I leave you with this Tom Gauld cartoon which says it better than I ever could. 
                          Image result for tom gauld moustache

Wednesday, 20 December 2017

What We Ate Wednesday--Quickie Mexican Beans with Roasted Potatoes and Cheese Sauce

Hello lovelies. I have recently found a new way to roast potatoes that is so quick and easy and tastes nom nom nom (technical term) that I am always on the lookout for ways to use this as a side dish.

Basically, I coat the potatoes with my homemade broth powder and they roast up all savoury and crazy delicious. I started making my own stock powder years ago after refusing to buy the stock pots because they were owned by Unilever who have a very poor track record in animal welfare. Then I moved on to Marigold, a more ethical brand, but they used palm oil and we just got to the point where we avoid it as much as we possibly can as palm oil is responsible for a great deal of rain forest destruction and certainly is single-handedly displacing orangutans whose trees are being cut down to make way for palm oil production.

You can read my recipe for broth powder HERE. These days I make it with 1/3 cup Himalayan Pink Salt not 1/2 cup sea salt.  We don't notice any difference in the saltiness.

So, right now with Christmas approaching and days being busy I am looking for quick meals where I don't have to follow a recipe. I can just throw it together and read a book while it cooks. Or frantically tidy up because we are expecting company the next day. Or frantically write Christmas cards that are very late getting out. I prefer the putting my feet up and reading bit, but sometimes you just to run frantically around your house shouting "Where's my red thread??? I was just sewing with it the other day. I *need* it to finish that order for my shop. Where the hell is it????"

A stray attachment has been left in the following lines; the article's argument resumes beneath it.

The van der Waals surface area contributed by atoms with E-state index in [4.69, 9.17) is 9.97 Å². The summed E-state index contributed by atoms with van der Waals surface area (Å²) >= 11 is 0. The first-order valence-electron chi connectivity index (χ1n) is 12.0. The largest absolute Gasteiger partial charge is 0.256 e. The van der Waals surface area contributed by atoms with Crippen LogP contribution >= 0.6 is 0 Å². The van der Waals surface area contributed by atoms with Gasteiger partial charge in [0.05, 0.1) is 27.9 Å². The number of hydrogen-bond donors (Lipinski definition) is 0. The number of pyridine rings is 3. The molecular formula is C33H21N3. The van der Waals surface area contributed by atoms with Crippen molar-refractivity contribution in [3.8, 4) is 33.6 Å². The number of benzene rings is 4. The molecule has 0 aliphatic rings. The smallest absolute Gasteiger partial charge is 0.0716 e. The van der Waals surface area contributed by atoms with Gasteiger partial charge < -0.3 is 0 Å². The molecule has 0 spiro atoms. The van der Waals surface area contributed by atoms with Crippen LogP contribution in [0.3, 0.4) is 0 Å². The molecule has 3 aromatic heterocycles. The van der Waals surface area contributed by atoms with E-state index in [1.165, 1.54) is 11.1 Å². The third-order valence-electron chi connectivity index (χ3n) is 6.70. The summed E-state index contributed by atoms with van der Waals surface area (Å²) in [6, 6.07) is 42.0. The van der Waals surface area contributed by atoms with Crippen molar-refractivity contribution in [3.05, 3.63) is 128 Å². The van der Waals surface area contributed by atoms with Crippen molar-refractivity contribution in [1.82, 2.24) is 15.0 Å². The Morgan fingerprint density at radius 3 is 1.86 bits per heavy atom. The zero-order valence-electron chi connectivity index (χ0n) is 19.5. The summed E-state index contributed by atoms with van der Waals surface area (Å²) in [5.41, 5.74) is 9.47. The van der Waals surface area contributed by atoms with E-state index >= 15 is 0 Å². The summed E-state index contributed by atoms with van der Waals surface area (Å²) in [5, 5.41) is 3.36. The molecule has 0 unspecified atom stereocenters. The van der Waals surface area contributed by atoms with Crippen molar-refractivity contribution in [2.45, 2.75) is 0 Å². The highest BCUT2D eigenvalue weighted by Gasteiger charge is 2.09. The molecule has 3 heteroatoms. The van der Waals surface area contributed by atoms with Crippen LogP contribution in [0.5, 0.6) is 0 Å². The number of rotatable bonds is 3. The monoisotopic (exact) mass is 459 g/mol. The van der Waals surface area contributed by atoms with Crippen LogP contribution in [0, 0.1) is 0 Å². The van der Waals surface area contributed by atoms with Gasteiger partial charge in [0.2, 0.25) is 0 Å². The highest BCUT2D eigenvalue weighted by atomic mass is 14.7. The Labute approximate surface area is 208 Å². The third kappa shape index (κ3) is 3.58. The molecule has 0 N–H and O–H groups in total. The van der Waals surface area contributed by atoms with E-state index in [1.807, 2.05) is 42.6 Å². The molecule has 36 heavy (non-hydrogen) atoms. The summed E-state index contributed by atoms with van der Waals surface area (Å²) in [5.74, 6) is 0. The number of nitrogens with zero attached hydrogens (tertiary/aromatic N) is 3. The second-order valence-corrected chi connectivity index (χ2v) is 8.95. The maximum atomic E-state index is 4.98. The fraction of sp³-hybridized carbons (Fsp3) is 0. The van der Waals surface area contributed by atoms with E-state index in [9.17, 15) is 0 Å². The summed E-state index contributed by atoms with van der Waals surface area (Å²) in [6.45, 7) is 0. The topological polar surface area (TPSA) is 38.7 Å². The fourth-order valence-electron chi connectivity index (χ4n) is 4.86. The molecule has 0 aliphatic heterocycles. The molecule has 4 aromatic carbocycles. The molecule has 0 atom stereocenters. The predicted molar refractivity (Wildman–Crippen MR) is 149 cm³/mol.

You get the picture.

So this is basically Savoury Roasted Potatoes that cook in a hot oven with a tin of black beans and a jar of salsa heated on the hob. I had about a quarter cup leftover QUICK AND DIRTY CHEESE SAUCE lurking in the fridge so I thinned it with a bit of milk and made a sauce.

Quickie Mexican Beans with Roasted Potatoes and Cheese Sauce
For the potatoes:
Preheat the oven to 220C/425F. Line a large roasting tin with parchment paper.

400g potatoes, cut into chunks
1 TB starch (arrowroot, corn flour (cornstarch to my American peeps) or tapioca starch)
2 tsp broth powder
1 TB oil

I have found the best way to do these is to use a small compostable bag rather than a bowl. It works a bit like shake-n-bake--you really can coat everything better than with a bowl and a spoon.

Put the potatoes in the bag and sprinkle in the starch and broth powder and holding the bag shut, shake to coat the potatoes. Then add the oil and shake/rub the bag to coat to powdered potatoes. Pour into roasting tin and roast for 13 minutes, take out and stir and roast 13 more minutes.

Meanwhile, throw a tin of black beans and a jar of salsa in a pan and heat.

Make your Quick and Dirty Cheese Sauce. Or just use some leftovers already in your fridge.

Serve by layering potatoes, Mexican Beans and Cheese Sauce. If you happen to have some plain soya yogurt lurking in the fridge, throw on a dollop and pretend it's sour cream.

Then relax.

Or go look for your red thread.

Monday, 18 December 2017

Murder Ballad Monday-- Hazard by Richard Marx